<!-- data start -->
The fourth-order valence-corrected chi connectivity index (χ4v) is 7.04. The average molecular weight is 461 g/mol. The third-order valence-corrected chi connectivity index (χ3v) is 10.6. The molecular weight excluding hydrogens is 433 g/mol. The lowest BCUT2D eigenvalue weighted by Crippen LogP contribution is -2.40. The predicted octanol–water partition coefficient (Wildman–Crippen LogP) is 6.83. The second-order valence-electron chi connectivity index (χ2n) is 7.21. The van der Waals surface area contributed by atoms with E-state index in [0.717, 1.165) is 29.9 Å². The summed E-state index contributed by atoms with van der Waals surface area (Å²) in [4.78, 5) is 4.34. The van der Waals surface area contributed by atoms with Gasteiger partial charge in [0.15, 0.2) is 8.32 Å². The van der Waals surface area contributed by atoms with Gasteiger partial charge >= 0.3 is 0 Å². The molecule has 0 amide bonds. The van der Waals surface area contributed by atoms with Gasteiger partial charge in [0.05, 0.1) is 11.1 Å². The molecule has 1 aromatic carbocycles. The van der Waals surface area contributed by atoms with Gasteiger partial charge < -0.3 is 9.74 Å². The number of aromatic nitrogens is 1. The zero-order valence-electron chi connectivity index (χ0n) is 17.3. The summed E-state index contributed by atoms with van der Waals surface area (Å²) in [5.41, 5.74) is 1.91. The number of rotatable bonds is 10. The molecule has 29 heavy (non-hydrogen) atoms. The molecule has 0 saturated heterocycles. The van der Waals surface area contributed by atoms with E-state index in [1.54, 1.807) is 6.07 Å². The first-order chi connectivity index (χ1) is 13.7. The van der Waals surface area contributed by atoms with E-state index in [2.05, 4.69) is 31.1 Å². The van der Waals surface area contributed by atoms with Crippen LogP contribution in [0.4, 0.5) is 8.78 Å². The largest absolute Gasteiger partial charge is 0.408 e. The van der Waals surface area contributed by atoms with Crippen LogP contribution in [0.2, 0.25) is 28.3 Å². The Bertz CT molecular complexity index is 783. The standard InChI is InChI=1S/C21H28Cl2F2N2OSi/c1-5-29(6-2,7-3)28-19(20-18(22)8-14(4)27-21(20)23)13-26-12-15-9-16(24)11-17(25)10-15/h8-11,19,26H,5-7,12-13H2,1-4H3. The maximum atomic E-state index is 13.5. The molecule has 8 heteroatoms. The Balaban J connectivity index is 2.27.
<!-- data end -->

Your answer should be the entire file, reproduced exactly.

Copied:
The fourth-order valence-corrected chi connectivity index (χ4v) is 7.04. The average molecular weight is 461 g/mol. The third-order valence-corrected chi connectivity index (χ3v) is 10.6. The molecular weight excluding hydrogens is 433 g/mol. The lowest BCUT2D eigenvalue weighted by Crippen LogP contribution is -2.40. The predicted octanol–water partition coefficient (Wildman–Crippen LogP) is 6.83. The second-order valence-electron chi connectivity index (χ2n) is 7.21. The van der Waals surface area contributed by atoms with E-state index in [0.717, 1.165) is 29.9 Å². The summed E-state index contributed by atoms with van der Waals surface area (Å²) in [4.78, 5) is 4.34. The van der Waals surface area contributed by atoms with Gasteiger partial charge in [0.15, 0.2) is 8.32 Å². The van der Waals surface area contributed by atoms with Gasteiger partial charge >= 0.3 is 0 Å². The molecule has 0 amide bonds. The van der Waals surface area contributed by atoms with Gasteiger partial charge in [0.05, 0.1) is 11.1 Å². The molecule has 1 aromatic carbocycles. The van der Waals surface area contributed by atoms with Gasteiger partial charge < -0.3 is 9.74 Å². The number of aromatic nitrogens is 1. The zero-order valence-electron chi connectivity index (χ0n) is 17.3. The summed E-state index contributed by atoms with van der Waals surface area (Å²) in [5.41, 5.74) is 1.91. The number of rotatable bonds is 10. The molecule has 29 heavy (non-hydrogen) atoms. The molecule has 0 saturated heterocycles. The van der Waals surface area contributed by atoms with E-state index in [1.54, 1.807) is 6.07 Å². The first-order chi connectivity index (χ1) is 13.7. The van der Waals surface area contributed by atoms with E-state index in [2.05, 4.69) is 31.1 Å². The van der Waals surface area contributed by atoms with Crippen LogP contribution in [0.4, 0.5) is 8.78 Å². The largest absolute Gasteiger partial charge is 0.408 e. The van der Waals surface area contributed by atoms with Crippen LogP contribution in [0.2, 0.25) is 28.3 Å². The Bertz CT molecular complexity index is 783. The standard InChI is InChI=1S/C21H28Cl2F2N2OSi/c1-5-29(6-2,7-3)28-19(20-18(22)8-14(4)27-21(20)23)13-26-12-15-9-16(24)11-17(25)10-15/h8-11,19,26H,5-7,12-13H2,1-4H3. The maximum atomic E-state index is 13.5. The molecule has 8 heteroatoms. The Balaban J connectivity index is 2.27.